Sunday, September 20, 2020

Red Fox Road

Greenslade, Frances. Red Fox Road
September 15th 2020 by Puffin Books
E ARC provided by Edelweiss Plus

Francie and her mother and father are taking a road trip for spring break and traveling from British Columbia to the Grand Canyon. A wrong turn puts them on a logging road that gets rougher and rougher. Eventually, their vehicle stops, and the damage it has sustained is such that it won't start up at all. They have some idea of directions, and the father thinks he can hike to a main road and get help. Francie and her mother stay in the car for a while, trying to stay warm, and existing on mints and granola bars. As the time drags on, Francie is concerned about her mother, who occasionally smokes "special tobacco" to help with her problems' dealing with the death a few years back of Francie's twin sister. Francie doesn't know all the details, and seems oddly disconnected from the death of her twin, other than seeing how it has derailed her guidance counselor mother. When her mother takes off to get help and leaves Francie alone, she must rely on her knowledge of being outdoors (derived from a book on the subject) to gather rainwater from leaves, know which plants are edible, and construct shelter. She adheres to the rule of staying where you are when you are lost for quite some time, but eventually decides to venture out in search of civilization. Will she be able to make it?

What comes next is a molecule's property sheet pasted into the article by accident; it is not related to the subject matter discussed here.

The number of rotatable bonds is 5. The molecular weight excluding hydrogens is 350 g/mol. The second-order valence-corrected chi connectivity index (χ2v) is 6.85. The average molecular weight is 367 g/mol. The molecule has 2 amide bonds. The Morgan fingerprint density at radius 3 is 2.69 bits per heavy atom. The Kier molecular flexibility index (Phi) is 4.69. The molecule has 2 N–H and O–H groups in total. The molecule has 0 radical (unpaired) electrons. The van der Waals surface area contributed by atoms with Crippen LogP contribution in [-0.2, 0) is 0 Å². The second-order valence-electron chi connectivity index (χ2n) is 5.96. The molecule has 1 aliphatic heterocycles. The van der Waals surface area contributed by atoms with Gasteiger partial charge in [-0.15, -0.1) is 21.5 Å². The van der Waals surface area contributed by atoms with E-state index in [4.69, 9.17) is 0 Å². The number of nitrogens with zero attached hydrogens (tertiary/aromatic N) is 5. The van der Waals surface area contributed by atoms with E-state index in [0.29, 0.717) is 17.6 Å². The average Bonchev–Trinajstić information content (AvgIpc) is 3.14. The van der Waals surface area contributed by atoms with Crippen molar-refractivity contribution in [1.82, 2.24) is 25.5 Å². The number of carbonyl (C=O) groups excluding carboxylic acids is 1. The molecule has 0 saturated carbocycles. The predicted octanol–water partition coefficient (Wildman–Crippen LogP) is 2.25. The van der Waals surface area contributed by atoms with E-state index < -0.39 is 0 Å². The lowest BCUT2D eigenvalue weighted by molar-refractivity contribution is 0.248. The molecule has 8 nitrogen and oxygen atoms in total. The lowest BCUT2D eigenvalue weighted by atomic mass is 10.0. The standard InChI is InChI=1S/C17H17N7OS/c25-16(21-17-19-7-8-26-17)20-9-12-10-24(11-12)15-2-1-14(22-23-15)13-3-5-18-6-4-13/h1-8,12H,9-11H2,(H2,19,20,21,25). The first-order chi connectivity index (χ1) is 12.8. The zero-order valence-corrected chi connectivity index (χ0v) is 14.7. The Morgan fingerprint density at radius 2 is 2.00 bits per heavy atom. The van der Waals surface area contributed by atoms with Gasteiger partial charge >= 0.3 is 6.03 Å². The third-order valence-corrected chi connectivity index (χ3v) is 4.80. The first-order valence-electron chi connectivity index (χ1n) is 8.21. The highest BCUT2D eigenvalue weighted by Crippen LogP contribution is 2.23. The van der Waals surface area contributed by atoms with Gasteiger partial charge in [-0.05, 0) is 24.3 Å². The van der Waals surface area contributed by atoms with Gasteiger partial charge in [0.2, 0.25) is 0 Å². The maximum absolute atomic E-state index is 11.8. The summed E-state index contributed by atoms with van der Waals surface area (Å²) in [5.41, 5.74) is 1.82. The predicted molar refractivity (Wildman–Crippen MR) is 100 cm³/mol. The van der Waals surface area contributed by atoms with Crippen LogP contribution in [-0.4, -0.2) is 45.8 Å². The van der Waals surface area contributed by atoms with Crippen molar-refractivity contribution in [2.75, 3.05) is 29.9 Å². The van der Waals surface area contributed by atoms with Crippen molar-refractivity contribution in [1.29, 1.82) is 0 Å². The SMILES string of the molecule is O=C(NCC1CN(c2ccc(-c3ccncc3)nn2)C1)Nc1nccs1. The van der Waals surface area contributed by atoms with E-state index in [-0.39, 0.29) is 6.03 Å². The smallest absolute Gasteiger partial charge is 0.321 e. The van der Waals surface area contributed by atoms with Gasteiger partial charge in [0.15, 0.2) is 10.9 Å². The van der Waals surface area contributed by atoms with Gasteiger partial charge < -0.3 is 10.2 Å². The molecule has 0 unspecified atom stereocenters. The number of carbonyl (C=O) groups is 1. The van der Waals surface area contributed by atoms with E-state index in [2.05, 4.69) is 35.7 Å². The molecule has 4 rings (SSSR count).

Strengths: I love that we are starting to see riveting, detail-rich survival stories with girls as the main character. This is a genre that is consistently popular, so many of my older titles like Carter's Rock and a Hard Place (1995), Klavan's If We Survive (2012, and Johnson's Ice Dogs (2014) and are badly worn. The details of survival are fantastic, and Francie's knowledge of techniques is well explained. The interludes thinking about the past work well. 
Weaknesses: Most middle grade readers will know that marijuana smoke has a "skunky" smell even if they haven't smelled it. It seemed very odd that Francie wasn't told exactly why her twin died; the blame and guilt were realistic, but the level of grief seemed off. As for the mother, a school counselor, neglecting Francie and self medicating with drugs-- I always feel that this is an insulting way to portray grieving parents. Just do. Always will. 
What I really think: I am torn on this one. On the one hand, it's an excellent survival tale, but my personal feelings about the way the mother was portrayed left me not liking the book. This goes well with other survival books out recently, like Behren's Alone in the Woods  and Disaster Days, Bowling's The Canyon's Edge, Diaz's Santiago's Road Home, Lambert's Distress Signal, Esplin's 96 Miles, Olson's Into the Clouds, Van Draanen's Wild Bird, Bledsoe's Running Wild, and Freeman's Alone.

Ms. Yingling

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